I used to live in a neighborhood where there was a soup kitchen for the homeless. And one day I was out walking my son down the street. And I ran into the pastor of the church who wanted to tell me about how he was doing God's work etc. I asked him what effect having all these drug addicts etc. congregate had on the children in the neighborhood. Could a mother and child walk down the street past 50-60 homeless men without fear? It was an interesting conversation. He just didn't get that his kindness (and I have no doubt that he was acting out of pure motives) imposed things on mothers and children.

It was easy for him to feel good about himself, despite the fact that he brought a nuisance to our block. An interesting perspective.

I have children. I don't want the homeless anywhere f'in near my kids.
I was delighted to see someone comment on this post. Judging by what you have to say, my belief that you are a rational and intelligent individual has been reinforced. Homelessness is a tough one to tackle, obviously some increased public expenditure would help, but there will always be homeless.

As always, because I do not have children, I cannot bring that perspective to the table--same goes for death penalty discussion around what it would be like to have a son or daughter murdered etc.

One thing you said early on caught my eye though, about the macro point of view. I often use a macro point of view in death penalty discussion in avoidance (I suppose) of the sensationalism around individual cases. For example, overall, there is a capricious and arbitrary application and the worst of the worst or most heinous crimes are not always the ones being punished. Or, overall, the policy of the death penalty is one that targets the poor while simultaneously costing us a bundle of money.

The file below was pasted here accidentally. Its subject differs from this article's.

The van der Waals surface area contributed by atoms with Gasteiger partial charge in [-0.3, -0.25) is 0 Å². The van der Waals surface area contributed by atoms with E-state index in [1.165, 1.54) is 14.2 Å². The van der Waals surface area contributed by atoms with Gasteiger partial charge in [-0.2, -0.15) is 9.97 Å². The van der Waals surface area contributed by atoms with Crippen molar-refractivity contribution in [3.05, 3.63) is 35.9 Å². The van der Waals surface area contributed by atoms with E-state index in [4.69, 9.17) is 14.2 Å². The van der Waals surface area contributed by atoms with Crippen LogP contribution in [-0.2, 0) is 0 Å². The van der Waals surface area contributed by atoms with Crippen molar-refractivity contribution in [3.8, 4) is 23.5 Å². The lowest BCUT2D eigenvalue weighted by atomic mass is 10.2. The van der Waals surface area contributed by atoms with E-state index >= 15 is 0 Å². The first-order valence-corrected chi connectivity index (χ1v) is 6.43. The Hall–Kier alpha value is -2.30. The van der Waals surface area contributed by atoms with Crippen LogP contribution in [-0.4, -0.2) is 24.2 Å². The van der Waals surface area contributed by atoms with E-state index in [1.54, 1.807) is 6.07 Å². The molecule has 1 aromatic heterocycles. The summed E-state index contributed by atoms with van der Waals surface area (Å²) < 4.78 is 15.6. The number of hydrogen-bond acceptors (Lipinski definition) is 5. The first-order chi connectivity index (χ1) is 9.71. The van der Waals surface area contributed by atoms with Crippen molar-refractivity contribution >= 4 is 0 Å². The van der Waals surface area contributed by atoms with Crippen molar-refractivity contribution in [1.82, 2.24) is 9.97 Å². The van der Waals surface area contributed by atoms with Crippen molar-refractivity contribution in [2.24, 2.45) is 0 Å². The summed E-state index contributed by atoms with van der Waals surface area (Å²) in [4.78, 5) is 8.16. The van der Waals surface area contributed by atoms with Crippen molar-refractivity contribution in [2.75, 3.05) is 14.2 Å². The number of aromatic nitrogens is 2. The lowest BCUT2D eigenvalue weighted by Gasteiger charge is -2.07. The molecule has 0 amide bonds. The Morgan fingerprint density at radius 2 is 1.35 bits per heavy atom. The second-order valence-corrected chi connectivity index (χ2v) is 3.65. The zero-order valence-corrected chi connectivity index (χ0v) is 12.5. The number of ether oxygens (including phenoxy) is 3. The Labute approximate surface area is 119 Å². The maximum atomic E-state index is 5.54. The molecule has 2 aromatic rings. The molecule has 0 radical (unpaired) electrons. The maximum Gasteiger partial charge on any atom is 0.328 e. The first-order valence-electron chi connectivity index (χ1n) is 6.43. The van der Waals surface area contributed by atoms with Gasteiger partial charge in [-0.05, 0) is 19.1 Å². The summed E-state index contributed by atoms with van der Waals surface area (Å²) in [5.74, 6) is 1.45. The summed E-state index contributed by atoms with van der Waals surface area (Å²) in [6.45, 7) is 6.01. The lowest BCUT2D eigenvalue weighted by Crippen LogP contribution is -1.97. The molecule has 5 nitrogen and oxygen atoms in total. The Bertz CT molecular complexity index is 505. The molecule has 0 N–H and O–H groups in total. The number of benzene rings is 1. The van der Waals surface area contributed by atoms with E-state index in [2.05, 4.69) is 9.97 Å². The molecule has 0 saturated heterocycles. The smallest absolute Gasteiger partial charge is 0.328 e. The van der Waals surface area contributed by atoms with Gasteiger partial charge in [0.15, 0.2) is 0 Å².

But back to homeless, if I have change, they are getting it, if I have food, they are getting it, regardless of the overall macro effect, I can't deny them sustenance because I feel for them and I am saddened by their plight.
We all, in our own way, have to try to leave the world better than we found it. That, I think, we can all agree upon.
I was homeless for about 8 months once....course I could travel to friends and stay with them if I wanted. While I learned the drill as to where to go to stay warm, eat, and even work, I realized that the folks I was living with were there for any number of reasons....primarily alcoholism and mental illness. I was there because I was young idealistic and wanted to live in the DC area to protest the war in Vietnam. And wanted to live with minimal attachments at the time. I still respect that there are homeless that actually prefer to live this way as a life choice. Others need help from us as a society and are the canary in the mine shaft telling us how good or badly we're taking care of those who need a helping hand.
I know the homeless, like the death penalty, is a a mere reflection of so many other issues that need to be addressed. The Bush regime, as did the Reagan regime, has done a very good job of widening the gap between the haves and the havenots. Corporatism. But don't get me started. ;-)